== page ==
What Is IRS Form 8379: Injured Spouse Allocation

The "injured" spouse on a jointly filed tax return can file Form 8379 to regain their share of joint refund. This is the case when the joint overpayment is applied to a past-due obligation of the other spouse. Using Form 8379, an injured spouse can seek a refund of overpaid federal taxes, state taxes, alimony, child support, or non-tax debt, such as a student loan. Typically, spouses are jointly responsible for a tax obligation, so an injured spouse should file Form 8379 as soon as they recognize that a refund will be applied to a spouse's previous obligation.

Key Takeaways

  • If married spouses file a joint tax return and any overpayment is applied to one party’s past tax obligations, the “injured” spouse can file IRS Form 8379 to receive at least a portion of the refund.
  • IRS Form 8379 is a request of the IRS to release the injured spouse's portion of the refund.
  • Form 8379 can be filed with a joint tax return or amended joint tax return (Form 1040X), or it can be filed afterward by itself.

How Form 8379 Works

An individual should downloand and file Form 8379 when they become aware that all or part of a share of an overpayment was, or is expected to be, applied (offset) against a spouse's legally enforceable past-due obligations. Form 8379 must be filed for each year this condition is in effect and the taxpayer wants their portion of any offset refunded.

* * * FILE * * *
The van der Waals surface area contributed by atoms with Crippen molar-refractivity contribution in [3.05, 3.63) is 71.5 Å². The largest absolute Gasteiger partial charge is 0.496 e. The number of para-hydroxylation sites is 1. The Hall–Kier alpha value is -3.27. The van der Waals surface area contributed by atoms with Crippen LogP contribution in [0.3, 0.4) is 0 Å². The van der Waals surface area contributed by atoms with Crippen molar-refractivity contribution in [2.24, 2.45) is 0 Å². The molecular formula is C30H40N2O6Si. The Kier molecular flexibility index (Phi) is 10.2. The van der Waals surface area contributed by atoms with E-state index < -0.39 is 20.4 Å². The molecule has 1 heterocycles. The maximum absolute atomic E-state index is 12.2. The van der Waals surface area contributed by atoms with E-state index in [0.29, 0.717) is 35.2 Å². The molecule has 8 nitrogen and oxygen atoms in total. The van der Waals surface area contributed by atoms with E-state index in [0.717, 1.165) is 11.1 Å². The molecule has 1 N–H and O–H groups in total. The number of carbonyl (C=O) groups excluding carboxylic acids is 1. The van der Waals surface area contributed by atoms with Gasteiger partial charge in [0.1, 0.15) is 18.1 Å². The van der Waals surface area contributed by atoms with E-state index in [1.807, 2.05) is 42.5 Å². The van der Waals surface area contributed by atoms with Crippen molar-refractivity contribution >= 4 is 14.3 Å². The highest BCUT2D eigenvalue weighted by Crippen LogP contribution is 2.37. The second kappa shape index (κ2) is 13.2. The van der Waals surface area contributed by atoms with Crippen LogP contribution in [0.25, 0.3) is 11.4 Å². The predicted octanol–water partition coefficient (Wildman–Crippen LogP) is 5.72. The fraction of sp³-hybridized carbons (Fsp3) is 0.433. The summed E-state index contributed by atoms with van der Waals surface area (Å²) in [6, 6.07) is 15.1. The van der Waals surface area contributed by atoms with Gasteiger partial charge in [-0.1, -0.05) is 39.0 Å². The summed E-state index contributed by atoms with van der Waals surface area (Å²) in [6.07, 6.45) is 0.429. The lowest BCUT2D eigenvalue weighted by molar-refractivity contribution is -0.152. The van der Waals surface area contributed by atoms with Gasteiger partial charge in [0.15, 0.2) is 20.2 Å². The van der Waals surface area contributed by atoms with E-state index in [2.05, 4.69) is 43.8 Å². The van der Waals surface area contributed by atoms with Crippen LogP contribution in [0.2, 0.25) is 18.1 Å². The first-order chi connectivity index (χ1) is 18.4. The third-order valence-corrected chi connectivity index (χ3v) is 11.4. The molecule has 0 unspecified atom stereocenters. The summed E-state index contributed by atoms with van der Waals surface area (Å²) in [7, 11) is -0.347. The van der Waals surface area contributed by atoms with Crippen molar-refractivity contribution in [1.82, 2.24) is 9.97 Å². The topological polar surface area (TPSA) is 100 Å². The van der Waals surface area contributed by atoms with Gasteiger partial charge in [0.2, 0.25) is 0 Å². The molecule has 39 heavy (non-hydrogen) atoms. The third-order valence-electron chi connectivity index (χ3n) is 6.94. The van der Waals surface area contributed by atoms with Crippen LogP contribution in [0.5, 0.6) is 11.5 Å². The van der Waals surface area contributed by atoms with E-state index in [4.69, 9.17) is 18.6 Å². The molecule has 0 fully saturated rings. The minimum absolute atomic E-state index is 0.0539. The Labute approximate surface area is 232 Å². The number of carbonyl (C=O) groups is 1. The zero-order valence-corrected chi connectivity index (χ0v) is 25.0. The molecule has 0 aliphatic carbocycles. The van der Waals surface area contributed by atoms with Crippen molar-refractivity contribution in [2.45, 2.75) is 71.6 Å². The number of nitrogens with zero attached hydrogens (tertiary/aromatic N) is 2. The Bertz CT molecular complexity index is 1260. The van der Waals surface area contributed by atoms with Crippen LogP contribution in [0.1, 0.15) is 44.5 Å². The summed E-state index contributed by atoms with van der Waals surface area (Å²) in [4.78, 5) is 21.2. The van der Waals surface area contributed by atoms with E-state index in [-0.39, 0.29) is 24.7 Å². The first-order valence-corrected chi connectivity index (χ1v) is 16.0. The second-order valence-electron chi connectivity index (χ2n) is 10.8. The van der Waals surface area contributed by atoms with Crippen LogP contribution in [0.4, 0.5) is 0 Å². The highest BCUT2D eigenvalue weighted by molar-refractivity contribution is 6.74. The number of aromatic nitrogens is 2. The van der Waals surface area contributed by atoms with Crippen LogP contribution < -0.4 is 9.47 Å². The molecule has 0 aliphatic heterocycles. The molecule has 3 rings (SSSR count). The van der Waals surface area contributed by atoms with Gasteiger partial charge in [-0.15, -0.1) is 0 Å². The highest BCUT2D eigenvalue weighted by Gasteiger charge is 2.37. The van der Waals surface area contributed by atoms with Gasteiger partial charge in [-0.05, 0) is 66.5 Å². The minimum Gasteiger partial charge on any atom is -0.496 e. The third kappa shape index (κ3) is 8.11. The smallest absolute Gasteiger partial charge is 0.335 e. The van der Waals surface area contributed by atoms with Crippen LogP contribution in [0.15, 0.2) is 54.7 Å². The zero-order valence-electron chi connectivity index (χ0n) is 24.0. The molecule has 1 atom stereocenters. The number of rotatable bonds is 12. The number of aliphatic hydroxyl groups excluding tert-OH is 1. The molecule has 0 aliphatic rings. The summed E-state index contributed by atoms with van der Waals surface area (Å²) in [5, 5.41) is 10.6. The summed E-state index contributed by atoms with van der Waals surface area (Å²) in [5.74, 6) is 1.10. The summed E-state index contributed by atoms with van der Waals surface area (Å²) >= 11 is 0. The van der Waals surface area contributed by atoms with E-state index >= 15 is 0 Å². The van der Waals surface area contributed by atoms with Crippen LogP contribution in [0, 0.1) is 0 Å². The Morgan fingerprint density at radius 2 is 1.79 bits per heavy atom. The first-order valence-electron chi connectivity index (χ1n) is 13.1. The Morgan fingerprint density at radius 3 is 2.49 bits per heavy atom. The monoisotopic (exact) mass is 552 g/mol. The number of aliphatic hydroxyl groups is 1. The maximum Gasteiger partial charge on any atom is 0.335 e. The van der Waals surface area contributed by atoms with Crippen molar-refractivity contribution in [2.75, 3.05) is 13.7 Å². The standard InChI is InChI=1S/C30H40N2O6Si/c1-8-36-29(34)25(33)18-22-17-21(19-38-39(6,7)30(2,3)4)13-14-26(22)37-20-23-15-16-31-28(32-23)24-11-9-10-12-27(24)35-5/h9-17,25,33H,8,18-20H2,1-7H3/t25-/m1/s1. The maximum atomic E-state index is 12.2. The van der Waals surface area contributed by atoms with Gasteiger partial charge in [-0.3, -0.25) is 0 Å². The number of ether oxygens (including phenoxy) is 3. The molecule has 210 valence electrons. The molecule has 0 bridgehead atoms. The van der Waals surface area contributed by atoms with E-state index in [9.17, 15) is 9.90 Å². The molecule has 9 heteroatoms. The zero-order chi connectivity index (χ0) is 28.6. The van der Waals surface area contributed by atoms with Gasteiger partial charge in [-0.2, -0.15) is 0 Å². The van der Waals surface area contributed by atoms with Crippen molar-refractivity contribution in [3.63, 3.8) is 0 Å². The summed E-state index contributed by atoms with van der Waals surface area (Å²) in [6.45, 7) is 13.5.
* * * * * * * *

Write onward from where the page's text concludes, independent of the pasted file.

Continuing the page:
If a spouse has fallen behind on alimony payments and the spouse file a joint tax return, the IRS can take the entire refund due even though only one spouse owes the debt. Thus, the term “injured” when referring to the negatively impacted spouse. IRS Form 8379: Injured Spouse Allocation is a request for the IRS to release the injured spouse's portion of the refund.

If a couple files their return knowing any refund might be seized, the injured spouse can file the form with the joint tax return or file separately.

Form 8379: Injured Spouse Allocation rules make it important not to confuse “injured” and “innocent” spouses. A person is deemed “innocent” when they may be facing criminal charges, back taxes, or civil penalties due to a fraudulent tax return filed their spouse without any knowledge. In this case, the innocent spouse should file Form 8857, not Form 8379.

How to File Form 8379

Form 8379 is filed by one spouse (the injured spouse) on a jointly filed tax return when the joint overpayment was (or is expected to be) applied (offset) to a past-due obligation of the other spouse. By filing Form 8379, the injured spouse may be regain their share of the joint refund. Form 8379 can be filed with a joint tax return or amended joint tax return (Form 1040X), or it can be filed afterward. Form 8379 is filed with Form 1040X only if a spouse is amending an original return to claim a joint refund.

Form 8379 rules make it important not to confuse “injured” and “innocent” spouses. A person is deemed “innocent” when they may be facing criminal charges, back taxes, or civil penalties due to a fraudulent tax return filed by their spouse without any knowledge. In this case, the innocent spouse should file Form 8857, not Form 8379.